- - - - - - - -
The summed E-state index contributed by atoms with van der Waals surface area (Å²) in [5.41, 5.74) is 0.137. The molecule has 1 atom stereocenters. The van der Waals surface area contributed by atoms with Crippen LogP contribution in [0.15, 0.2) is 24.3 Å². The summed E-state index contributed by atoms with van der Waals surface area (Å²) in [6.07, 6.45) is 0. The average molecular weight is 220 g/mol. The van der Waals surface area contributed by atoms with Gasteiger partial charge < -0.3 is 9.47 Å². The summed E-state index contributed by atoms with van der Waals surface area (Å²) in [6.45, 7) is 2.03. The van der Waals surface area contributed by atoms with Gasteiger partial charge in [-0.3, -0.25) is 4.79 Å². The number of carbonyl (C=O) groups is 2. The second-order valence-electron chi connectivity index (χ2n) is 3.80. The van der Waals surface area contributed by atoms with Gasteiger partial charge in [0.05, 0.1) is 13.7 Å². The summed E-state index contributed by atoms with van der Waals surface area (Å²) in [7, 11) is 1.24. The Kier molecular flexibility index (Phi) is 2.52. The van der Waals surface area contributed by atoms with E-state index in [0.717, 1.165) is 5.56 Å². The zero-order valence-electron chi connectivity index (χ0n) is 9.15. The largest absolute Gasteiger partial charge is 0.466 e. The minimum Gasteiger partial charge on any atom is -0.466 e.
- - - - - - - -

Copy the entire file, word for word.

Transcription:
The summed E-state index contributed by atoms with van der Waals surface area (Å²) in [5.41, 5.74) is 0.137. The molecule has 1 atom stereocenters. The van der Waals surface area contributed by atoms with Crippen LogP contribution in [0.15, 0.2) is 24.3 Å². The summed E-state index contributed by atoms with van der Waals surface area (Å²) in [6.07, 6.45) is 0. The average molecular weight is 220 g/mol. The van der Waals surface area contributed by atoms with Gasteiger partial charge < -0.3 is 9.47 Å². The summed E-state index contributed by atoms with van der Waals surface area (Å²) in [6.45, 7) is 2.03. The van der Waals surface area contributed by atoms with Gasteiger partial charge in [-0.3, -0.25) is 4.79 Å². The number of carbonyl (C=O) groups is 2. The second-order valence-electron chi connectivity index (χ2n) is 3.80. The van der Waals surface area contributed by atoms with Gasteiger partial charge in [0.05, 0.1) is 13.7 Å². The summed E-state index contributed by atoms with van der Waals surface area (Å²) in [7, 11) is 1.24. The Kier molecular flexibility index (Phi) is 2.52. The van der Waals surface area contributed by atoms with E-state index in [0.717, 1.165) is 5.56 Å². The zero-order valence-electron chi connectivity index (χ0n) is 9.15. The largest absolute Gasteiger partial charge is 0.466 e. The minimum Gasteiger partial charge on any atom is -0.466 e.